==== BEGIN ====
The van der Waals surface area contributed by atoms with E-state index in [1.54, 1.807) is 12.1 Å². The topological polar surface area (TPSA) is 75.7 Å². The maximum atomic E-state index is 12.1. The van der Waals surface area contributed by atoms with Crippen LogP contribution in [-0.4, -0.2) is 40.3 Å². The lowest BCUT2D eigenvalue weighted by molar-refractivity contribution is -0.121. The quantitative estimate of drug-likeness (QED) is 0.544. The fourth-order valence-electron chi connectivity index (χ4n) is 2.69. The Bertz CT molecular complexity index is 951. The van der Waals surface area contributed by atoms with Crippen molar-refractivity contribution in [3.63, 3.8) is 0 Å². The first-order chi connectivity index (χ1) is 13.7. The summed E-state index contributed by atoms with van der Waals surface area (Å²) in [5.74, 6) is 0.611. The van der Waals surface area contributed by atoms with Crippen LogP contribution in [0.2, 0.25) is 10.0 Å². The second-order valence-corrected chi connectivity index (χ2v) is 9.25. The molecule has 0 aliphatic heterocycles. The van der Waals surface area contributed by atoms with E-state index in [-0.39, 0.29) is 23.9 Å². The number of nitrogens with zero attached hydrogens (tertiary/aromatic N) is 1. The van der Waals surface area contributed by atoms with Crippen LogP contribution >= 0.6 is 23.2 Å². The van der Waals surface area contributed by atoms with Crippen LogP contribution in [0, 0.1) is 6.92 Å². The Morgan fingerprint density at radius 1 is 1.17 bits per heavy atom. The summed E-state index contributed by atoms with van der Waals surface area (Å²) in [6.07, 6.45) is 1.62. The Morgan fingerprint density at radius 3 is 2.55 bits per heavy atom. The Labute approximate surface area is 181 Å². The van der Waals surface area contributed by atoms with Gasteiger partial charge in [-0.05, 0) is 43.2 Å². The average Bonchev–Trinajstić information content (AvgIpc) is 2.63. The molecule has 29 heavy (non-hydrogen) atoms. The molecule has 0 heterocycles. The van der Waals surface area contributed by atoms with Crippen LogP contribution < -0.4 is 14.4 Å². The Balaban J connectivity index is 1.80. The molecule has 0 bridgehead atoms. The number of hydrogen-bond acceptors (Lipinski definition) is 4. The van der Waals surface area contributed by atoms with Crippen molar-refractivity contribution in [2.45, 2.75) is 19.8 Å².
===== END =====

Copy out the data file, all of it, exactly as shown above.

The van der Waals surface area contributed by atoms with E-state index in [1.54, 1.807) is 12.1 Å². The topological polar surface area (TPSA) is 75.7 Å². The maximum atomic E-state index is 12.1. The van der Waals surface area contributed by atoms with Crippen LogP contribution in [-0.4, -0.2) is 40.3 Å². The lowest BCUT2D eigenvalue weighted by molar-refractivity contribution is -0.121. The quantitative estimate of drug-likeness (QED) is 0.544. The fourth-order valence-electron chi connectivity index (χ4n) is 2.69. The Bertz CT molecular complexity index is 951. The van der Waals surface area contributed by atoms with Crippen molar-refractivity contribution in [3.63, 3.8) is 0 Å². The first-order chi connectivity index (χ1) is 13.7. The summed E-state index contributed by atoms with van der Waals surface area (Å²) in [5.74, 6) is 0.611. The van der Waals surface area contributed by atoms with Crippen LogP contribution in [0.2, 0.25) is 10.0 Å². The second-order valence-corrected chi connectivity index (χ2v) is 9.25. The molecule has 0 aliphatic heterocycles. The van der Waals surface area contributed by atoms with E-state index in [-0.39, 0.29) is 23.9 Å². The number of nitrogens with zero attached hydrogens (tertiary/aromatic N) is 1. The van der Waals surface area contributed by atoms with Crippen LogP contribution >= 0.6 is 23.2 Å². The van der Waals surface area contributed by atoms with Crippen LogP contribution in [0, 0.1) is 6.92 Å². The Morgan fingerprint density at radius 1 is 1.17 bits per heavy atom. The summed E-state index contributed by atoms with van der Waals surface area (Å²) in [6.07, 6.45) is 1.62. The Morgan fingerprint density at radius 3 is 2.55 bits per heavy atom. The Labute approximate surface area is 181 Å². The van der Waals surface area contributed by atoms with Gasteiger partial charge in [-0.05, 0) is 43.2 Å². The average Bonchev–Trinajstić information content (AvgIpc) is 2.63. The molecule has 29 heavy (non-hydrogen) atoms. The molecule has 0 heterocycles. The van der Waals surface area contributed by atoms with Crippen LogP contribution < -0.4 is 14.4 Å². The Balaban J connectivity index is 1.80. The molecule has 0 bridgehead atoms. The number of hydrogen-bond acceptors (Lipinski definition) is 4. The van der Waals surface area contributed by atoms with Crippen molar-refractivity contribution in [2.45, 2.75) is 19.8 Å².